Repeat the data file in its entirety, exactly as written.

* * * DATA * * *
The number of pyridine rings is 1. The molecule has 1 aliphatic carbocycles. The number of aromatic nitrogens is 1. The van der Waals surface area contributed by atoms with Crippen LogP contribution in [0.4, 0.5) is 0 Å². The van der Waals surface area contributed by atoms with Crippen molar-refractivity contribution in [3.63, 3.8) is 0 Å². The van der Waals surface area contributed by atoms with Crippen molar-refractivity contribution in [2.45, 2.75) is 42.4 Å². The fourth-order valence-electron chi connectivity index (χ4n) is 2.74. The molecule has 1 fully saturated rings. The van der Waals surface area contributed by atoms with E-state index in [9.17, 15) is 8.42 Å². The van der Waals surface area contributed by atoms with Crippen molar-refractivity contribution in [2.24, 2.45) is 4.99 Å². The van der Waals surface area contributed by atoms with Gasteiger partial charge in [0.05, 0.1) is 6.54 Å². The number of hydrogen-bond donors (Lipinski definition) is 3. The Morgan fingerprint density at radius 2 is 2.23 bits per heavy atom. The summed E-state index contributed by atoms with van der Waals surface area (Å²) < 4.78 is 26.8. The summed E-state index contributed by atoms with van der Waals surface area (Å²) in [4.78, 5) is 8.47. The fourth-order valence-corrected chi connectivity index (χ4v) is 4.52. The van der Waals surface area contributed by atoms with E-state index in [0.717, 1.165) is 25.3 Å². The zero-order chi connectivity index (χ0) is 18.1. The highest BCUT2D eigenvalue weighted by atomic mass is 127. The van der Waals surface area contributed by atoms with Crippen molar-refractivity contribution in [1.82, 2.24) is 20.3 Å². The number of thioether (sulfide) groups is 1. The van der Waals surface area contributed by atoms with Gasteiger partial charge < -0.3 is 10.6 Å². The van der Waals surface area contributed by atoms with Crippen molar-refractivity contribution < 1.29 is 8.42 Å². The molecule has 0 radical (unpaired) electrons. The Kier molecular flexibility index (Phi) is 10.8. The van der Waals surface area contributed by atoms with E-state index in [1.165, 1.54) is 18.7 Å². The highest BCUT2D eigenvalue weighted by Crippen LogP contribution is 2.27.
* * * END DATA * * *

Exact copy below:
The number of pyridine rings is 1. The molecule has 1 aliphatic carbocycles. The number of aromatic nitrogens is 1. The van der Waals surface area contributed by atoms with Crippen LogP contribution in [0.4, 0.5) is 0 Å². The van der Waals surface area contributed by atoms with Crippen molar-refractivity contribution in [3.63, 3.8) is 0 Å². The van der Waals surface area contributed by atoms with Crippen molar-refractivity contribution in [2.45, 2.75) is 42.4 Å². The fourth-order valence-electron chi connectivity index (χ4n) is 2.74. The molecule has 1 fully saturated rings. The van der Waals surface area contributed by atoms with E-state index in [9.17, 15) is 8.42 Å². The van der Waals surface area contributed by atoms with Crippen molar-refractivity contribution in [2.24, 2.45) is 4.99 Å². The van der Waals surface area contributed by atoms with Gasteiger partial charge in [0.05, 0.1) is 6.54 Å². The number of hydrogen-bond donors (Lipinski definition) is 3. The Morgan fingerprint density at radius 2 is 2.23 bits per heavy atom. The summed E-state index contributed by atoms with van der Waals surface area (Å²) < 4.78 is 26.8. The summed E-state index contributed by atoms with van der Waals surface area (Å²) in [4.78, 5) is 8.47. The fourth-order valence-corrected chi connectivity index (χ4v) is 4.52. The van der Waals surface area contributed by atoms with E-state index in [0.717, 1.165) is 25.3 Å². The zero-order chi connectivity index (χ0) is 18.1. The highest BCUT2D eigenvalue weighted by atomic mass is 127. The van der Waals surface area contributed by atoms with Crippen molar-refractivity contribution in [1.82, 2.24) is 20.3 Å². The number of thioether (sulfide) groups is 1. The van der Waals surface area contributed by atoms with Gasteiger partial charge < -0.3 is 10.6 Å². The van der Waals surface area contributed by atoms with Crippen molar-refractivity contribution < 1.29 is 8.42 Å². The molecule has 0 radical (unpaired) electrons. The Kier molecular flexibility index (Phi) is 10.8. The van der Waals surface area contributed by atoms with E-state index in [1.165, 1.54) is 18.7 Å². The highest BCUT2D eigenvalue weighted by Crippen LogP contribution is 2.27.